It is the Summer of 2006. Gay marriage and transgender rights are in the air, and Casey has thrust herself into a wild lesbian subculture. Soon Adam is tagging along to underground clubs, where there are hot older women everywhere he turns. It takes some time for him to realize that many in this new crowd assume he is trans — a boy who was born a girl. Why else would this baby-faced guy always be around?

Then Adam meets Gillian, the girl of his dreams — but she couldn’t possibly be interested in him. Unless passing as a trans guy might actually work in his favor…

Ariel Schrag’s scathingly funny and poignant debut novel puts a fresh spin on questions of love, attraction, self-definition, and what it takes to be at home in your own skin.”

My son Carl gave me this book and I can’t wait to read it. I have not read her other writing, but the reviews and the subject are definitely of interest to me. LGBTQ YA books are not easy to find and really good ones are even harder to find. I have great hopes for this one. Also, I really love the cover art.

2) I’ll Give You the Sun by Jandy Nelson

I'll Give You the Sun

“Jude and her twin brother, Noah, are incredibly close. At thirteen, isolated Noah draws constantly and is falling in love with the charismatic boy next door, while daredevil Jude cliff-dives and wears red-red lipstick and does the talking for both of them. But three years later, Jude and Noah are barely speaking. Something has happened to wreck the twins in different and dramatic ways . . . until Jude meets a cocky, broken, beautiful boy, as well as someone else—an even more unpredictable new force in her life. The early years are Noah’s story to tell. The later years are Jude’s. What the twins don’t realize is that they each have only half the story, and if they could just find their way back to one another, they’d have a chance to remake their world.
This radiant novel from the acclaimed, award-winning author of The Sky Is Everywhere will leave you breathless and teary and laughing—often all at once.”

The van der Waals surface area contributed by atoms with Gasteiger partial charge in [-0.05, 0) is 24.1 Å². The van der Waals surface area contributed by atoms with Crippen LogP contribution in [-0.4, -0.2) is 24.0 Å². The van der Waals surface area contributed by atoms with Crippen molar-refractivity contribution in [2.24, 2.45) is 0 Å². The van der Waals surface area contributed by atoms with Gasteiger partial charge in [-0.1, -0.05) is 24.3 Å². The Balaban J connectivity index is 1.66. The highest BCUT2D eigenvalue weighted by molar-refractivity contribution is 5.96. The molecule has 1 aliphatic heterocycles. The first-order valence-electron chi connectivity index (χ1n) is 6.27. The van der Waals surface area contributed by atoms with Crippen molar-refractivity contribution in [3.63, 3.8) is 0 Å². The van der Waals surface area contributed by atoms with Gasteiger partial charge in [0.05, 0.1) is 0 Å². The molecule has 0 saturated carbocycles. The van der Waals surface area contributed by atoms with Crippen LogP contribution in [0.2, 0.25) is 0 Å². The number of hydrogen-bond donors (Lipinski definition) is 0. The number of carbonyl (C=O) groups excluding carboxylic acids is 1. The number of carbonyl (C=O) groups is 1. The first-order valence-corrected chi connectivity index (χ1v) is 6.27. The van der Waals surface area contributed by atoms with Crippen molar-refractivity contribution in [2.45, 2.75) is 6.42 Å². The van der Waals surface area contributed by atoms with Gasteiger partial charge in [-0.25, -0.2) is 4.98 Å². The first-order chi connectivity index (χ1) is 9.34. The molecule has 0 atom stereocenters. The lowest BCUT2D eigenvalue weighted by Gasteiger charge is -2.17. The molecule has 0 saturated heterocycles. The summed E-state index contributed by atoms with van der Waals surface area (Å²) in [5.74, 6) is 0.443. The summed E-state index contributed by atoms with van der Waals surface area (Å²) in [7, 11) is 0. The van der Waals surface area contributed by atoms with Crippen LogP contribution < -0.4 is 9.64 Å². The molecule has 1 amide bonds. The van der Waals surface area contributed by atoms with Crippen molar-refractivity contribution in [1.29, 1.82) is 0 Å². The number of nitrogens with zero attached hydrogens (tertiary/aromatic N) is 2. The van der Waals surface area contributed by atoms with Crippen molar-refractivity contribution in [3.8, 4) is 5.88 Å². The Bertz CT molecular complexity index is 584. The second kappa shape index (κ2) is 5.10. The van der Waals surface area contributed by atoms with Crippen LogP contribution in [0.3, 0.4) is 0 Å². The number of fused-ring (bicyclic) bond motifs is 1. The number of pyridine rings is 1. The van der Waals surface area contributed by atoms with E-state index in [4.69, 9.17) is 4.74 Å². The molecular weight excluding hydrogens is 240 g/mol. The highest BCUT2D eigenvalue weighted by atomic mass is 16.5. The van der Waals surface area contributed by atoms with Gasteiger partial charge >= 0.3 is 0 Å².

Again a brother and sister story and it sounds fantastic. Again an author who is new to me. It would appear that 2015 will be a great reading year for me.

Also, the cover art on these books is brilliant.  They are beautifully simple and compelling. I loathe photographs on the covers of books. I don’t want anybody but the author telling me what the characters look like.  Don’t give me a cover with a photograph of a frilly girl on the cover or a shirtless guy unless you want me to walk right by it. I know that authors don’t have much input on their cover art and that makes me angrier still. Don’t even get me started on the “movie editions” of books. Barf.

At the moment, I am reading ‘All the Light We Cannot See” by Anthony Doerr and am listening to “Unbroken” by Laura Hillenbrand.  I am not madly in love with “All the Light..” yet.  However, it is about 2 young people one of whom is a teenage boy being trained an a Nazi school.  “Unbroken” is so compelling and Louis’ childhood and young adulthood is an amazing story unto itself. Oddly, Edward Hermann, the lead vampire from “Lost Boys,” FDR in “Annie” and actor in zillions of other movies reads the book. He died yesterday.  Of course I didn’t know Mr. Hermann personally, but as a listener to many audiobooks I can tell you that listening to someone reading a book aloud to you is an intimate experience. I’ve spent hours in my car with him talking to me also in my room while I fold laundry and even in the bathtub! I have hours left to spend with him. The experience has made me think of the indestructibility of stories and story tellers. He will go on as will the story he’s telling me as will his film work. The stories live on…

Goodreads wants me to set a number of books to read goal for 2015. I’m not going to do it. I don’t use Goodreads that much and I find that forcing myself to read a certain number of books just makes me frustrated. I am reading more now than I ever have and that’s good enough for me.

What are you planning to read in 2015?